A separation constitutes the living apart of spouses. The spouses are not yet permitted to remarry because they are still legally married. The separation can be either legal or non-legal in nature. A legal separation generally refers to a separation that is ordered by a court. A legal separation may include a written agreement involving alimony, child custody, child support, and issues involving division of the parties’ property. A non-legal separation refers to a separation of spouses that is not court ordered. Neither a legal nor non-legal separation is required to file for a divorce thereafter.
Why spouses seek a separation rather than a divorce
Spouses may want a separation instead of or before a divorce for various different reasons. Some of those reasons include:
- Religious concerns or issues.
- Insurance and Tax issues.
- Required waiting period for a divorce.
- Trial period apart from one another.
Things to Remember when Spouses are Separated
If the spouses share a joint bank account or other accounts, both spouses have the right to withdraw the funds. Therefore during a separation, both parties may want to keep their money separated to avoid any future complications.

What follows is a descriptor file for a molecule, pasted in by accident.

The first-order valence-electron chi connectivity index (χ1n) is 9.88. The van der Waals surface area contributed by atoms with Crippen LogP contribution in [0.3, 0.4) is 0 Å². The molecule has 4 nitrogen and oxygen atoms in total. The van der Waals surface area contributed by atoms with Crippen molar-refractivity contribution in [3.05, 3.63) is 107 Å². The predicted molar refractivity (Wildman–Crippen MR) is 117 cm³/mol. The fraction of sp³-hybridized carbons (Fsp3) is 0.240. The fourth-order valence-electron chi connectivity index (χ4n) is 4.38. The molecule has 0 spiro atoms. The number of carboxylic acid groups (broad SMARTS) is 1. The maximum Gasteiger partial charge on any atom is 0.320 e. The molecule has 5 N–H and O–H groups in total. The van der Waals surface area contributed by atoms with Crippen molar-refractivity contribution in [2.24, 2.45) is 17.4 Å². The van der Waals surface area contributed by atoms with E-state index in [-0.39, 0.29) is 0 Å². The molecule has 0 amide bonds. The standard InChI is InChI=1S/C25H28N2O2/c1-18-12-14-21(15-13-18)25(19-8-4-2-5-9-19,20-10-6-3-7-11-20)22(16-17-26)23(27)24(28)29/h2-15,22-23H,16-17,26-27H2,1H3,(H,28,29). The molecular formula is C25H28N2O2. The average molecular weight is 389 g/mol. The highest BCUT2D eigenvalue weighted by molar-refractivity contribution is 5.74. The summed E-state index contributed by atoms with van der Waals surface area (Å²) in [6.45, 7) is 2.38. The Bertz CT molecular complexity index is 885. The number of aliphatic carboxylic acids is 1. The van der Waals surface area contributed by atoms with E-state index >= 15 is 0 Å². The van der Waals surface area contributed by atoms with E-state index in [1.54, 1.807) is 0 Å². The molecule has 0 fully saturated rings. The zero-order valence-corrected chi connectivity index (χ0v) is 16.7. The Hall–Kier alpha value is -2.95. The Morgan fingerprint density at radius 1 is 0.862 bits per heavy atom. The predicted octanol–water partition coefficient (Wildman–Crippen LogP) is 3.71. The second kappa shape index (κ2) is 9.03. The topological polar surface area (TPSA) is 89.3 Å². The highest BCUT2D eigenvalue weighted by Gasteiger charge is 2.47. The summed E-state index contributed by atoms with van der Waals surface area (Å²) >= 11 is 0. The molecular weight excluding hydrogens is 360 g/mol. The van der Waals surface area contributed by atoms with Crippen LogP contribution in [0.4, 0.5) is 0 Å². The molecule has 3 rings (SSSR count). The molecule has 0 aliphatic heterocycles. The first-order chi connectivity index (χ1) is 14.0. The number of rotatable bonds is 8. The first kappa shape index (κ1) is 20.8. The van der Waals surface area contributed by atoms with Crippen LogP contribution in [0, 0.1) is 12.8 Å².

Both spouses should check their insurance coverage during the period of separation. Some insurance companies do not cover separated spouses.
If Divorce Prevails After a Separation
If the spouses’ marriage ends up in divorce, issues decided by the court or the parties in the separation agreement may be determinative of the same issues during the divorce proceedings. Spouses should proceed with caution when entering into a separation agreement, either legal or non-legal, because some of those decisions may continue to follow into the divorce proceedings. In some states, the parties may convert their separation case, if filed with the court, into a divorce action. In other states, an entire new action for divorce must be filed. And yet in some other states, the court has the discretion to determine whether to use the separation agreement as a guide for the divorce action or convert it into a divorce action.
Copyright 2012 LexisNexis, a division of Reed Elsevier Inc.